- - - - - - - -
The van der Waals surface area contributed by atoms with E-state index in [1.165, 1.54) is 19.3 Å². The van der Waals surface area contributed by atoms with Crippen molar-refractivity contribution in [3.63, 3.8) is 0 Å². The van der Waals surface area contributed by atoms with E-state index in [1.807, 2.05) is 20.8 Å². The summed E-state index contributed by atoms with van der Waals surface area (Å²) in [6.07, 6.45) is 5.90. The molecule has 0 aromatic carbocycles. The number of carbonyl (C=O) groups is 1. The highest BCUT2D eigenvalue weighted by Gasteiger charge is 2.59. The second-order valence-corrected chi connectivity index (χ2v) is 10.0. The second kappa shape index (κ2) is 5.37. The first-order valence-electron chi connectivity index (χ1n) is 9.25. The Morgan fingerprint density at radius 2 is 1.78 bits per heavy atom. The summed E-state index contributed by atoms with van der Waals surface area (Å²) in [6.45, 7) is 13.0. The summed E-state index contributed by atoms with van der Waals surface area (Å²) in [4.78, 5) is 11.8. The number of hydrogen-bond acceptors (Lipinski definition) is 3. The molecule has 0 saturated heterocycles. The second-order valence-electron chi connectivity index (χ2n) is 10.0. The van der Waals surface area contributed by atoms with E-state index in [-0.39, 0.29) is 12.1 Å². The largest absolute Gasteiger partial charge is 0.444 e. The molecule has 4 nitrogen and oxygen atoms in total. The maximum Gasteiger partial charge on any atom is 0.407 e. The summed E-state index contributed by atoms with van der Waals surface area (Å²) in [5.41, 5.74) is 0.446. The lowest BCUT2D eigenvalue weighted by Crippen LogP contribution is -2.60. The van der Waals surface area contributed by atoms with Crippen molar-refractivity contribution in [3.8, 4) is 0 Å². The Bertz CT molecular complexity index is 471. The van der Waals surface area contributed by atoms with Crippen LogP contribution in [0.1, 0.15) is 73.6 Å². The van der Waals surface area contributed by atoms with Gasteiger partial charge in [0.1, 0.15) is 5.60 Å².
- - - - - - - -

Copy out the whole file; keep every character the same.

The van der Waals surface area contributed by atoms with E-state index in [1.165, 1.54) is 19.3 Å². The van der Waals surface area contributed by atoms with Crippen molar-refractivity contribution in [3.63, 3.8) is 0 Å². The van der Waals surface area contributed by atoms with E-state index in [1.807, 2.05) is 20.8 Å². The summed E-state index contributed by atoms with van der Waals surface area (Å²) in [6.07, 6.45) is 5.90. The molecule has 0 aromatic carbocycles. The number of carbonyl (C=O) groups is 1. The highest BCUT2D eigenvalue weighted by Gasteiger charge is 2.59. The second-order valence-corrected chi connectivity index (χ2v) is 10.0. The second kappa shape index (κ2) is 5.37. The first-order valence-electron chi connectivity index (χ1n) is 9.25. The Morgan fingerprint density at radius 2 is 1.78 bits per heavy atom. The summed E-state index contributed by atoms with van der Waals surface area (Å²) in [6.45, 7) is 13.0. The summed E-state index contributed by atoms with van der Waals surface area (Å²) in [4.78, 5) is 11.8. The number of hydrogen-bond acceptors (Lipinski definition) is 3. The molecule has 0 saturated heterocycles. The second-order valence-electron chi connectivity index (χ2n) is 10.0. The van der Waals surface area contributed by atoms with E-state index in [-0.39, 0.29) is 12.1 Å². The largest absolute Gasteiger partial charge is 0.444 e. The molecule has 4 nitrogen and oxygen atoms in total. The maximum Gasteiger partial charge on any atom is 0.407 e. The summed E-state index contributed by atoms with van der Waals surface area (Å²) in [5.41, 5.74) is 0.446. The lowest BCUT2D eigenvalue weighted by Crippen LogP contribution is -2.60. The van der Waals surface area contributed by atoms with Crippen molar-refractivity contribution in [3.8, 4) is 0 Å². The Bertz CT molecular complexity index is 471. The van der Waals surface area contributed by atoms with Crippen LogP contribution in [0.1, 0.15) is 73.6 Å². The van der Waals surface area contributed by atoms with Gasteiger partial charge in [0.1, 0.15) is 5.60 Å².